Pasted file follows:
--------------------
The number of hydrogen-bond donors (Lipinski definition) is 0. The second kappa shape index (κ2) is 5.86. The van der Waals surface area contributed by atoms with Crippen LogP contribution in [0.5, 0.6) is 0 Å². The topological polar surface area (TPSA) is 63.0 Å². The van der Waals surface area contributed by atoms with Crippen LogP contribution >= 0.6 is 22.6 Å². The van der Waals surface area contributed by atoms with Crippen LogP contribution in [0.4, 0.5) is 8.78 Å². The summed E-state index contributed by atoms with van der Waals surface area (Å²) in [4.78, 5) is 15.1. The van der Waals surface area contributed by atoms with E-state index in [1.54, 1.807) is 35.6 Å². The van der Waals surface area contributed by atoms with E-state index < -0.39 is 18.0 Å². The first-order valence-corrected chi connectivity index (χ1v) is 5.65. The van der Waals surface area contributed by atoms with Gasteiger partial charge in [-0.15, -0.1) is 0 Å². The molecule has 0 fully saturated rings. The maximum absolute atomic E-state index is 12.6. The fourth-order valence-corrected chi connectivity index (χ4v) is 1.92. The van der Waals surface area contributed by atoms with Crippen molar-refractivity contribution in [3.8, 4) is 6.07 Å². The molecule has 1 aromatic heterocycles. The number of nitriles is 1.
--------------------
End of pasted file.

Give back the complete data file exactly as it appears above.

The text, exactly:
The number of hydrogen-bond donors (Lipinski definition) is 0. The second kappa shape index (κ2) is 5.86. The van der Waals surface area contributed by atoms with Crippen LogP contribution in [0.5, 0.6) is 0 Å². The topological polar surface area (TPSA) is 63.0 Å². The van der Waals surface area contributed by atoms with Crippen LogP contribution >= 0.6 is 22.6 Å². The van der Waals surface area contributed by atoms with Crippen LogP contribution in [0.4, 0.5) is 8.78 Å². The summed E-state index contributed by atoms with van der Waals surface area (Å²) in [4.78, 5) is 15.1. The van der Waals surface area contributed by atoms with E-state index in [1.54, 1.807) is 35.6 Å². The van der Waals surface area contributed by atoms with E-state index < -0.39 is 18.0 Å². The first-order valence-corrected chi connectivity index (χ1v) is 5.65. The van der Waals surface area contributed by atoms with Gasteiger partial charge in [-0.15, -0.1) is 0 Å². The molecule has 0 fully saturated rings. The maximum absolute atomic E-state index is 12.6. The fourth-order valence-corrected chi connectivity index (χ4v) is 1.92. The van der Waals surface area contributed by atoms with Crippen molar-refractivity contribution in [3.8, 4) is 6.07 Å². The molecule has 1 aromatic heterocycles. The number of nitriles is 1.